Are Reward Credit Cards the Best Credit Card Option?


Credit cards carry many benefits like convenience and security so you don’t carry around cash or your checkbook. Credit cards also help you build your credit rating, but one of the best reasons to own a credit card is that if a card has a rewards program attached to it, it can actually save you money.

Types of Rewards

While some credit cards charge you for the use of your credit card (interest rates and annual fees), others literally give away benefits and cash the more you use your credit card.


Some rewards programs give you points for every purchase made, for example, one point per dollar spent. Points can be redeemed in the rewards program online shopping mall, exchanged for cash back, gift cards or even travel. Redeeming your points for gift cards can be the best bets, as some programs give you 10 to 20% off of the gift card retail price. There are also some secured credit card programs that will offer you points with every purchase.

Cash Back

Cash back programs work in a similar manner to points programs in that you build a balance based on every dollar spent. While cash back is misleading, as you are not given actual cash back, the programs will auto deposit money into your credit account or you can use your earned money to make a payment on your account (though you are still required to make a payment for that month’s billing cycle). Most cash back rewards programs can only be redeemed in increments, usually about $25. Even if your credit is fair, you can still get a cash back card.


Miles rewards programs reward you with miles you can use to purchase airline tickets. Most U.S. air carriers have some kind of credit card that you can use to build up your miles for their airline. These cards sometimes have programs to exchange with other U.S. carriers’ miles programs, but you may lose points in the transfer process.

Low introductory APR (annual percentage rate)

Some credit cards hook you by offering you a balance transfer to a 0% APR rate for a limited period of time. These rewards programs are good for people with large balances who are getting killed in interest fees. Some of these programs also include mile programs or points as part of the rewards programs, but the big-ticket item is the 0% interest rates.

What Type of Credit Card Users Benefit from Reward Cards?

Most reward credit card programs are geared toward those with good or excellent credit, though as noted above, some secured credit card programs have rewards.   Rewards credit card programs carry high interest rates, so unless you are paying off all of your credit card balances each month, the interest payments will offset any benefit you have in the cards.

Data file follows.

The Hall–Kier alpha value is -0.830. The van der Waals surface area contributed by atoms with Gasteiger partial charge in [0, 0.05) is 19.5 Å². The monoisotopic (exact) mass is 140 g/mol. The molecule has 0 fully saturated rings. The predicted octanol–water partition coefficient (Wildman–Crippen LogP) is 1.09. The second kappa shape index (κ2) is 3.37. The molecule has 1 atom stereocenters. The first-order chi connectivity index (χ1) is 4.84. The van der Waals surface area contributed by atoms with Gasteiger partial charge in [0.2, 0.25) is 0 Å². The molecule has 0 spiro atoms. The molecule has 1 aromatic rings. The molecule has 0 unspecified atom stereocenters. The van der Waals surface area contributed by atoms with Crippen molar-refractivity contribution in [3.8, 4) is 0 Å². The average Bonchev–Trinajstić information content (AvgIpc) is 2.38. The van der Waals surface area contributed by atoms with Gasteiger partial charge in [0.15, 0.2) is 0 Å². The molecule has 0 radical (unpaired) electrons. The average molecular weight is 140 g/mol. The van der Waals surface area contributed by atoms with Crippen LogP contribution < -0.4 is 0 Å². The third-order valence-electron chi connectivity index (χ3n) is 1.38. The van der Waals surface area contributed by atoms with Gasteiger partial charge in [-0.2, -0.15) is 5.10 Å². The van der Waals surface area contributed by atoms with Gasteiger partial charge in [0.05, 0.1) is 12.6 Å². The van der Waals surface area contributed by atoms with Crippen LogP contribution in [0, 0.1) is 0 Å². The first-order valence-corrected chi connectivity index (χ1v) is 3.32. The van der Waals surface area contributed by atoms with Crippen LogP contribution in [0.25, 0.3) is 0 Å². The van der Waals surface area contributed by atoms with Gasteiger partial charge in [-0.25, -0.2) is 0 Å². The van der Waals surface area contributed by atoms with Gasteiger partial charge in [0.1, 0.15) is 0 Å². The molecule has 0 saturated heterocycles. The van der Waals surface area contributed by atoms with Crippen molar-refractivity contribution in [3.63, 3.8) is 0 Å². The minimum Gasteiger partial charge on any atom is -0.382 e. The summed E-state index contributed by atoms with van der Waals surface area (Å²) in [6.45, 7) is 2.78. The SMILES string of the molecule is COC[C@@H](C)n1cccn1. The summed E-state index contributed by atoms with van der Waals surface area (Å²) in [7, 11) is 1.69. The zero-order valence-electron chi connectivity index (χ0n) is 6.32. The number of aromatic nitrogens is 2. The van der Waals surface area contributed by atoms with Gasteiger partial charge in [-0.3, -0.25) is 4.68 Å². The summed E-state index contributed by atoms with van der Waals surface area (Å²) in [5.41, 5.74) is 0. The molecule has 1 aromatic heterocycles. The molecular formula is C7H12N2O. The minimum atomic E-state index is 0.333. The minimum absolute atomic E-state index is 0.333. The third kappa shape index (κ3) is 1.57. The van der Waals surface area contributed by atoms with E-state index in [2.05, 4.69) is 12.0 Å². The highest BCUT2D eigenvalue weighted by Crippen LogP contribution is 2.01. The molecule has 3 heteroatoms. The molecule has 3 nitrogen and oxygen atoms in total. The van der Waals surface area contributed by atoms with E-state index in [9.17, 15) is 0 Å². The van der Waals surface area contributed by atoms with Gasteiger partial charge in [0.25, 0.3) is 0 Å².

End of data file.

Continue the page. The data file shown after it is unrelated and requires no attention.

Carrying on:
Should all of your credit cards be reward-based?

All of my credit cards are rewards based, but I do pay my credit cards each month. I have enjoyed free airfare for the past 2 years and have made two payments towards my credit card balances totaling $1000. I say yes, all of your credit cards should be rewards based. The caveat: you should only think about getting a rewards card if you can commit to some credit card self-discipline (like paying off your card balance to zero every billing cycle).

When Are Rewards Credit Cards Not Worth It?

Although I strongly advocate the use of rewards cards, there are some circumstances where they are not beneficial.

  • If you have a miles-based reward card and you don’t travel, obviously, this type of credit card is not going to benefit you.
  • Similarly, if you have a rewards card with any kind of annual fee and you are not actively using the card and enjoying the benefits, this is money down the drain.
  • As we’ve stated before, if you are carrying any kind of balance on your credit cards month to month, you are losing money to interest. Credit card companies are out there to make money and they entice with rewards and punish those who carry a balance with high APRs.

A little simple math:

Average rewards cards interest rates: 15.9%

Average total of credit card balances: $10,902

Average value of rewards: 1.5 cents/point

Average annual fee: $58.

Using the figures above, points earned for the average credit card balance, assuming 1.5 points per dollar: 16,353 points.

Value of those points: $245.

Interest paid on average credit card balance: $1733 (although average interest paid by the typical American on credit cards is $2500 each year).

As you can see, if you carry a balance, rewards cards that charge interest are a losing bet for you if you. If you must carry a balance, you should shop for rewards cards that advertise a low APR (preferable zero). You should be careful about balance transfers, though they usually come with a 3-5% transfer fee, which can really add up, if you’re one of those people who plays the balance transfer game to avoid interest. However, there are some cards that will offer you a 0% balance transfer fee to a 0% interest rate. You need excellent credit to qualify for any type of 0% APR card.

Related Articles:

What Are Smart Credit Cards?

6 Ways to Build Credit Even If You Don’t Believe in Credit Cards

What Are Those Chips On My Credit Cards?

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